Kabuki – Traditional Japanese Form of Theater

The Know Before You Go Guide to Kabuki 

What is Kabuki?

  • Written in 3 Chinese characters: 歌舞伎 
  • Traditional Japanese form of theater with roots in the Edo period (1603-1886)
  • Drama involves feudal period themes 
  • Actors wear feudal era clothing (kimono)  
  • Actors use an old-fashioned language and speak in monotonous voices
  • Words and actions are accompanied by traditional instruments  

Kabuki today involves…

  • a highly sophisticated art form
  • professional actors trained since childhood
  • sophisticated audiences who can appreciate and understand traditional drama

Kabuki raises many questions…

  • What are the origins of such a mysterious art form?
  • Why are there only men performers?
  • Why does kabuki always tell old stories and never contemporaneous ones?
  • Why is the dialog so indirect and subtle?
  • Why does kabuki emphasize moral and ethical conflicts?

To understand Kabuki…

  • We must think about the feudal-period origins of kabuki
  • We must think about life in the early Edo period (17th century) when kabuki began

Edo period conditions

  • The Tokugawa governments of the Edo period were very oppressive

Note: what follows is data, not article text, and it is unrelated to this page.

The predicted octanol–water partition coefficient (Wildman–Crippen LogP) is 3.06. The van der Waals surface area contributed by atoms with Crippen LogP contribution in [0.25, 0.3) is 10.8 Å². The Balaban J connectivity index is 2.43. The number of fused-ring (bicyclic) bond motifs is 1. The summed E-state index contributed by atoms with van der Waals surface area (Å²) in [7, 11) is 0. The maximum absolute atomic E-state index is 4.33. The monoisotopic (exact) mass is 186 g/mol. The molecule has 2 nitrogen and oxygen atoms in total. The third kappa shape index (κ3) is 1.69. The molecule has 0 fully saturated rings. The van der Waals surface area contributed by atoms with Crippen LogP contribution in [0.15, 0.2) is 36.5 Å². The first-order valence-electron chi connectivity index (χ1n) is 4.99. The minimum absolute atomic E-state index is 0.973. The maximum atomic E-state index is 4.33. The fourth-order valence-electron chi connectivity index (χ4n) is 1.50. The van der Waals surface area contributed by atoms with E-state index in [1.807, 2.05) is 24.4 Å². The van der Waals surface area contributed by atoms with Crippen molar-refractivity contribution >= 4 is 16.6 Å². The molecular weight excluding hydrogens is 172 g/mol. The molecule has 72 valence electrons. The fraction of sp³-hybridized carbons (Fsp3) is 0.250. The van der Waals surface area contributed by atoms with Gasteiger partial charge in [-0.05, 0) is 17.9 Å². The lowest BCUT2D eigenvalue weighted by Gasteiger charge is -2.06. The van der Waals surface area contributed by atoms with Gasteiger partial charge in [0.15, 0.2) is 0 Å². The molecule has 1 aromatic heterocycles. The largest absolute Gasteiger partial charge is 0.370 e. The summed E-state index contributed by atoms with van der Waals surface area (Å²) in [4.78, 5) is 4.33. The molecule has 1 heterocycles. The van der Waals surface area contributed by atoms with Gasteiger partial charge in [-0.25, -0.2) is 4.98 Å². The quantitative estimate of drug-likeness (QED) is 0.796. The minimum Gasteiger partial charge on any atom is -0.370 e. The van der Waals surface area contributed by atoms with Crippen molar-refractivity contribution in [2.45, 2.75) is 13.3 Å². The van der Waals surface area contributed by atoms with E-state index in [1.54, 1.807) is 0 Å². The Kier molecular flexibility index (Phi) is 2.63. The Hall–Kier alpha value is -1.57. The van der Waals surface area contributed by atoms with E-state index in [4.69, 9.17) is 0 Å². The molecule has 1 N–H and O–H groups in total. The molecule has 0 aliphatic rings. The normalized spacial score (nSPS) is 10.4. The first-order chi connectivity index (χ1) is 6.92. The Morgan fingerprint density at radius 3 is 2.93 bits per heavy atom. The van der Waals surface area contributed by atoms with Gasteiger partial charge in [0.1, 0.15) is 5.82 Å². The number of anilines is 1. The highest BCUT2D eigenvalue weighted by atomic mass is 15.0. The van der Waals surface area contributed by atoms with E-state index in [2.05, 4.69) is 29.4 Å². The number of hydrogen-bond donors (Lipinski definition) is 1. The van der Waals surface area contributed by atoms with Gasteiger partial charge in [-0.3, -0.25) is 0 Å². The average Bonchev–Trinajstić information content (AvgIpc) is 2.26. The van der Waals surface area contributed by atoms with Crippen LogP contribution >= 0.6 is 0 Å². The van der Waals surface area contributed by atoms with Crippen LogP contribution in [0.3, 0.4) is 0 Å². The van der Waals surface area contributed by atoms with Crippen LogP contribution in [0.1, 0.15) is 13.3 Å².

• Ordinary people were poor and oppressed but could not complain about their situation

Humble roots of Kabuki

  • Began as a form of entertainment for the lower social classes (peasants, craftsmen, and merchants)
  • Originally involved female dancers who performed folk and religious dances.
  • The dance locations were soon moved to the pleasure quarters of major cities (Kyoto, Osaka, Tokyo)

Kabuki’s original image

  • Beautiful female dancers performing before crowds of boisterous, drunken men in the pleasure quarters of major cities
  • Early kabuki was similar to early American vaudeville and burlesque
  • The original characters (kanji) for kabuki meant “tilted,” “out of balance,” or “abnormal behavior”
  • Kabuki was originally racy, exotic, and debauched

The government cracks down

  • The Tokugawa shogunate feared kabuki’s potential for social disruption
  • Kabuki was soon restricted to pleasure quarters of major cities
  • In 1629 women were banned from performing kabuki
  • Men assume female roles (onnagata)

Kabuki evolves

  • With the introduction of men, kabuki began to take on more of a dramatic character
  • Kabuki themes were expanded to incorporate social commentary
  • Since speech was dangerous, kabuki learned to convey meanings in other ways: makeup, stage setting, dance, and music
  • As kabuki became more sophisticated, its popularity expanded to all classes of society
  • Kabuki became a means to educate the populace about moral and ethical issues

Kabuki’s endless appeal 

  • Japanese people are still very indirect in their way of thinking and speaking
  • The old kabuki dramas have modern counterparts in contemporary Japanese business and society  

For details, please visit the Kabuki official website for info on upcoming plays and ticket booking:  https://www.kabukiweb.net/

You might also like